Jordan's King Hussein met with Palestine Liberation Organization Chairman Yasser Arafat for almost three hours tonight in an effort to resolve the deep differences that have emerged between them through a month of crises. But there were no suggestions from the palace following the talks that any clear formula for cooperation had been reached.

Arafat, apparently seeking to put the best face on tonight's encounter, said he had had "very good talks, successful, constructive."

Before the meeting, senior Jordanian officials spoke in sharp terms about the PLO's recent failings, and official statements from the palace were couched in neutral language, underscoring the differences that have emerged since the two leaders put forward a Middle East peace plan in February.

While the PLO called the atmosphere "positive" and "brotherly," the palace made no characterization at all. Its statement said simply that "the latest developments" were reviewed and "an objective evaluation" was made of their impact on the Jordanian-Palestinian peace initiatives.

Measures to "avoid the repetition of similar incidents" also were discussed, the Jordanian statement said. Further talks by working committees are expected Tuesday.

The Hussein-Arafat peace initiative had come under growing strain through a summer of inaction and then a succession of crises in the last few weeks, beginning with the killing of three Israelis in Cyprus in late September. This led to an Israeli retaliatory strike on Arafat's headquarters in Tunisia, followed by the Palestinian hijacking of the Achille Lauro cruise ship and the British cancellation of a much publicized meeting with a joint Jordanian-PLO delegation.

In the wake of these developments, which have dealt a sharp setback to the PLO, Israeli Prime Minister Shimon Peres launched his own peace initiatives at the United Nations. These proposals appear aimed at excluding the PLO, giving still more urgency to today's talks.

Going into the meeting, the PLO was badly weakened, and western diplomats here expected the Jordanians to demand difficult concessions from Arafat and the high-level Palestinian delegation he brought with him.

If not, the PLO faced the implicit threat that it could be barred from Jordan.

If Arafat "doesn't play ball," one western diplomat said, "he's looking at retirement."

But neither Jordanian nor Palestinian officials would cite specific measures Arafat is being asked to take. None would confirm reports by U.S. and Israeli sources that Hussein might try to force Arafat to recognize Israel's "right to exist" and renounce violence.

Such steps would be politically impossible for the PLO at this stage, according to Palestinians here.

Moreover, the presence of the hard-line PLO leader Salah Khalaf in the delegation to the talks, they suggested, virtually ruled out any major concessions of this kind.

Senior PLO officials said earlier in the week that they doubted Hussein would press for such sweeping statements when they would certainly result in an open split.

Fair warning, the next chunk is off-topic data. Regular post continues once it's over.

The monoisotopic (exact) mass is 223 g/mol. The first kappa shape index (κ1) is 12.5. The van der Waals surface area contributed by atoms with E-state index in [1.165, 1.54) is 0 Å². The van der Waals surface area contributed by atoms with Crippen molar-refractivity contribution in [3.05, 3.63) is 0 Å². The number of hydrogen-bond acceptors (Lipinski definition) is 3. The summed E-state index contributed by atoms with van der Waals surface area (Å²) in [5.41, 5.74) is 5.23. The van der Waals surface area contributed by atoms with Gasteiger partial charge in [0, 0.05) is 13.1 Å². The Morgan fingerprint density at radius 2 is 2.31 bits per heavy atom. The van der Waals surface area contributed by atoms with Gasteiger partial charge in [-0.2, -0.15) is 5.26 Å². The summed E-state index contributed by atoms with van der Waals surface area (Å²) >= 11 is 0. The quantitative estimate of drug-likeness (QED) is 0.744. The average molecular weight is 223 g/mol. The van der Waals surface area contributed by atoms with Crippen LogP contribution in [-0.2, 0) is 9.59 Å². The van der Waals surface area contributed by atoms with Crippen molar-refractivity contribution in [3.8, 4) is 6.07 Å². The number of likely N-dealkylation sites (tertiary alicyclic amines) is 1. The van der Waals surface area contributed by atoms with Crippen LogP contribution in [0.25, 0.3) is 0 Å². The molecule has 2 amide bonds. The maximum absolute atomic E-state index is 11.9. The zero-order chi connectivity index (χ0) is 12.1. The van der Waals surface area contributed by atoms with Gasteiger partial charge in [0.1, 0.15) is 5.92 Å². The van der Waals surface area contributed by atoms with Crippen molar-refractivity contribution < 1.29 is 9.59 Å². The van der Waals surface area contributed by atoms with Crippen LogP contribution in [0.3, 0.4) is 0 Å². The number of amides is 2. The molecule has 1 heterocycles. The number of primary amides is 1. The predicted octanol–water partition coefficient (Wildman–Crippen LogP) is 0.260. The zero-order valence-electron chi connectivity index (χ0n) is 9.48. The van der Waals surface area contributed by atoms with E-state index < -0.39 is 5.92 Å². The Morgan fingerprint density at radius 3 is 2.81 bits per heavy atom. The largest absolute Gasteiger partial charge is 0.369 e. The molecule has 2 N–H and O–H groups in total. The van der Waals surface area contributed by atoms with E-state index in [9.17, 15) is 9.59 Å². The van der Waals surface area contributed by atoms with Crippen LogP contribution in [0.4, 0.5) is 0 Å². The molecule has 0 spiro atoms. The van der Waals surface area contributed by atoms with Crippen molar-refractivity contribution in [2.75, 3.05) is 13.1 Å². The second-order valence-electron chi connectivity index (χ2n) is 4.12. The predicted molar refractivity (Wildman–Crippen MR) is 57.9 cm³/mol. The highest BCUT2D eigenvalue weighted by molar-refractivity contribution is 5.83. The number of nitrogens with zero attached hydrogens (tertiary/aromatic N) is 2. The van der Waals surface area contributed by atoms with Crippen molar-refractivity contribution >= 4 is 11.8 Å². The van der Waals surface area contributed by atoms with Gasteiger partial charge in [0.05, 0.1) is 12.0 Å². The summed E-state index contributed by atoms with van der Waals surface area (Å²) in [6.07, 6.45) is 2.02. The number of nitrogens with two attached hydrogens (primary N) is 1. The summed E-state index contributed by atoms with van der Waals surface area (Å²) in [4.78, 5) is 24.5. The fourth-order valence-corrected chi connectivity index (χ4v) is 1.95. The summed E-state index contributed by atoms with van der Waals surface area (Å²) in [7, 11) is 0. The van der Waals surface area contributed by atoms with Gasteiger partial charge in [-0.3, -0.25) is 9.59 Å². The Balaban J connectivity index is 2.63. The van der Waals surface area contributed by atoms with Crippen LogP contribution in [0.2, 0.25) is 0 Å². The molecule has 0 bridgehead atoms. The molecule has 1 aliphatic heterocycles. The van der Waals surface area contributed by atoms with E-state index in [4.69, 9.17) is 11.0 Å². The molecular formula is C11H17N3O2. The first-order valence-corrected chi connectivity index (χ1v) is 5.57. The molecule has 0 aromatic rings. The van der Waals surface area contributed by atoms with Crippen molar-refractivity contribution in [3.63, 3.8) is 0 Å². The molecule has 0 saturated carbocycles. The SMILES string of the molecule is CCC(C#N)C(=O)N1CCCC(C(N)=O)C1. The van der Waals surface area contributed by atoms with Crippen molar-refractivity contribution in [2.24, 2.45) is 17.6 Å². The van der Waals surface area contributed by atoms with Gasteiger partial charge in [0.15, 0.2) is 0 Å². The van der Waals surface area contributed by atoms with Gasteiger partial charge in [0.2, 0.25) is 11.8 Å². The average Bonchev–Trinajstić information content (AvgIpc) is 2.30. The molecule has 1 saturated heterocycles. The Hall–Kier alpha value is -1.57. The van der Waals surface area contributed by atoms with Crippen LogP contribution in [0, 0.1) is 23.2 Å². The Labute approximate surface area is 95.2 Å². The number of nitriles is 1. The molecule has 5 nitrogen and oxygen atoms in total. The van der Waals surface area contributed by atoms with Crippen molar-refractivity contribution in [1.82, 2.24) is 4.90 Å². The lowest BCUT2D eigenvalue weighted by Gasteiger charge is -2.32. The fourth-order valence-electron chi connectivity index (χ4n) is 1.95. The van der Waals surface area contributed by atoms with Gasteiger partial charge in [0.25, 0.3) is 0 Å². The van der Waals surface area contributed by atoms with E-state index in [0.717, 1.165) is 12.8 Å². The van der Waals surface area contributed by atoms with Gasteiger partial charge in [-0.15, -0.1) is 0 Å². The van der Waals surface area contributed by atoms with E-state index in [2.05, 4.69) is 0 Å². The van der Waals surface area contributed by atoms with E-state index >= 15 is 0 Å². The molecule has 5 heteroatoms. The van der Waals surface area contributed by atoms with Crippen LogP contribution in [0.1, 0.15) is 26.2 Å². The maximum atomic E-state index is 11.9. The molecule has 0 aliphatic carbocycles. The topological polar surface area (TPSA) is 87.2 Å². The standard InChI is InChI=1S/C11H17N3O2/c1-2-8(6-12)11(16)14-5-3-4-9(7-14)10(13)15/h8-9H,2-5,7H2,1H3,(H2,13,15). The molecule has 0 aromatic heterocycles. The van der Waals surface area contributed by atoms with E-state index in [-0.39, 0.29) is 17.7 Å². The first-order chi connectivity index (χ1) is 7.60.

One senior Jordanian official said this morning: "We would like to see Arafat committed to those elements at the right time, but it is a tactical problem for him right now."

Even one of the PLO's sharpest critics in the palace said earlier today that Jordan "cannot and will not go alone" to negotiations with Israel, as Peres has proposed.

The same official, who asked not to be cited by name, suggested, however, that Jordan would be happy to find alternatives to Arafat as the principal leader of the Palestinian people.

"The problem is that the PLO has no competition," this aide to the king said. But he added, "We will demand that he organize himself in a better way."

The PLO repeatedly has frustrated Jordan's attempts to pin it down on specific issues crucial to the peace process. The Achille Lauro and London incidents suggested a chaotic lack of internal coordination even at its highest level.

"We want to see them behave as real and sincere partners to the peace process," the Jordanian official said. "If [Arafat] is aware of the implicit dangers to the PLO's mission to reach a peace settlement, he can organize himself in a better way."

The PLO has been virtually forced into Jordan's camp by the events of the past three years: first Israel's invasion of Lebanon, then Syrian pressure and an internal schism, and now its own erratic performance during the events of the past month.

The palace official took a cold and calculating view of Arafat's misfortunes.

"In the U.S. view, a weak PLO is dispensable -- completely. Our attitude is that a weak PLO is malleable -- completely. A weak PLO is a good partner for peace," the official said.

Arafat is "in our arms," the Jordanian continued. "We say 'let's move,' but he still doesn't understand this."

"If he wants to do something, he can do it" to further the peace process, this official said bluntly. If not, "nobody is indispensable."

Yet moderate Palestinians visiting here from the Israeli-occupied West Bank questioned this assumption and said they doubted that Jordan soon can find willing or able replacements for Arafat and the PLO.